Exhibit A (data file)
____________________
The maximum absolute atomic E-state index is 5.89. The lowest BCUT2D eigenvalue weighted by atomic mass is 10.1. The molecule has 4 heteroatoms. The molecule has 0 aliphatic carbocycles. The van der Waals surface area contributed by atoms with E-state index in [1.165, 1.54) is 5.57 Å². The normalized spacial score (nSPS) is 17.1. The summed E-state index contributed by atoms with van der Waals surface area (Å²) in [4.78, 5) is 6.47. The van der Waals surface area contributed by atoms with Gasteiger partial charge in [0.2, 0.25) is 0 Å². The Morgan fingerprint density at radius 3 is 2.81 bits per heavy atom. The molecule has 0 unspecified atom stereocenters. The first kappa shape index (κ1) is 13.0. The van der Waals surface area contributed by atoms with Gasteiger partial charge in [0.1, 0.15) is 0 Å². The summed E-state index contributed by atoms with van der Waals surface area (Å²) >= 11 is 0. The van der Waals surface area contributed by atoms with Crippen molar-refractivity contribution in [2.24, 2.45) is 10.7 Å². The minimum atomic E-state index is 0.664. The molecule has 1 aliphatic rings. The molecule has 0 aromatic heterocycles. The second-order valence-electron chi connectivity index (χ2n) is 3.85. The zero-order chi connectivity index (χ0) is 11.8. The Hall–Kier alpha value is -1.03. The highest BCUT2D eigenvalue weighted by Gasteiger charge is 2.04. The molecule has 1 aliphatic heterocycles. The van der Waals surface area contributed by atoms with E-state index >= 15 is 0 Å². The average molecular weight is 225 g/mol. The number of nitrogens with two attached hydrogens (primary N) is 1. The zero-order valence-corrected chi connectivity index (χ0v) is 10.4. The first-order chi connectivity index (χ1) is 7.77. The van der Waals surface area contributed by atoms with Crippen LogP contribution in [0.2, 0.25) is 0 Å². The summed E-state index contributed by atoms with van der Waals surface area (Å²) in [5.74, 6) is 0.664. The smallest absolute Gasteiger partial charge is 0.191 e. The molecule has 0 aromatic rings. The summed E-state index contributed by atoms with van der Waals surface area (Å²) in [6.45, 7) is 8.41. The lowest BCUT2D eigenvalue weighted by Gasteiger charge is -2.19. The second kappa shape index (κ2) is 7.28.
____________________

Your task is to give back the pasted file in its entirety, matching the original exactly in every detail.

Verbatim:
The maximum absolute atomic E-state index is 5.89. The lowest BCUT2D eigenvalue weighted by atomic mass is 10.1. The molecule has 4 heteroatoms. The molecule has 0 aliphatic carbocycles. The van der Waals surface area contributed by atoms with E-state index in [1.165, 1.54) is 5.57 Å². The normalized spacial score (nSPS) is 17.1. The summed E-state index contributed by atoms with van der Waals surface area (Å²) in [4.78, 5) is 6.47. The van der Waals surface area contributed by atoms with Gasteiger partial charge in [0.2, 0.25) is 0 Å². The Morgan fingerprint density at radius 3 is 2.81 bits per heavy atom. The molecule has 0 unspecified atom stereocenters. The first kappa shape index (κ1) is 13.0. The van der Waals surface area contributed by atoms with Gasteiger partial charge in [0.1, 0.15) is 0 Å². The summed E-state index contributed by atoms with van der Waals surface area (Å²) >= 11 is 0. The van der Waals surface area contributed by atoms with Crippen molar-refractivity contribution in [2.24, 2.45) is 10.7 Å². The minimum atomic E-state index is 0.664. The molecule has 1 aliphatic rings. The molecule has 0 aromatic heterocycles. The second-order valence-electron chi connectivity index (χ2n) is 3.85. The zero-order chi connectivity index (χ0) is 11.8. The Hall–Kier alpha value is -1.03. The highest BCUT2D eigenvalue weighted by Gasteiger charge is 2.04. The molecule has 1 aliphatic heterocycles. The van der Waals surface area contributed by atoms with E-state index >= 15 is 0 Å². The average molecular weight is 225 g/mol. The number of nitrogens with two attached hydrogens (primary N) is 1. The zero-order valence-corrected chi connectivity index (χ0v) is 10.4. The first-order chi connectivity index (χ1) is 7.77. The van der Waals surface area contributed by atoms with Crippen LogP contribution in [0.2, 0.25) is 0 Å². The summed E-state index contributed by atoms with van der Waals surface area (Å²) in [5.74, 6) is 0.664. The smallest absolute Gasteiger partial charge is 0.191 e. The molecule has 0 aromatic rings. The summed E-state index contributed by atoms with van der Waals surface area (Å²) in [6.45, 7) is 8.41. The lowest BCUT2D eigenvalue weighted by Gasteiger charge is -2.19. The second kappa shape index (κ2) is 7.28.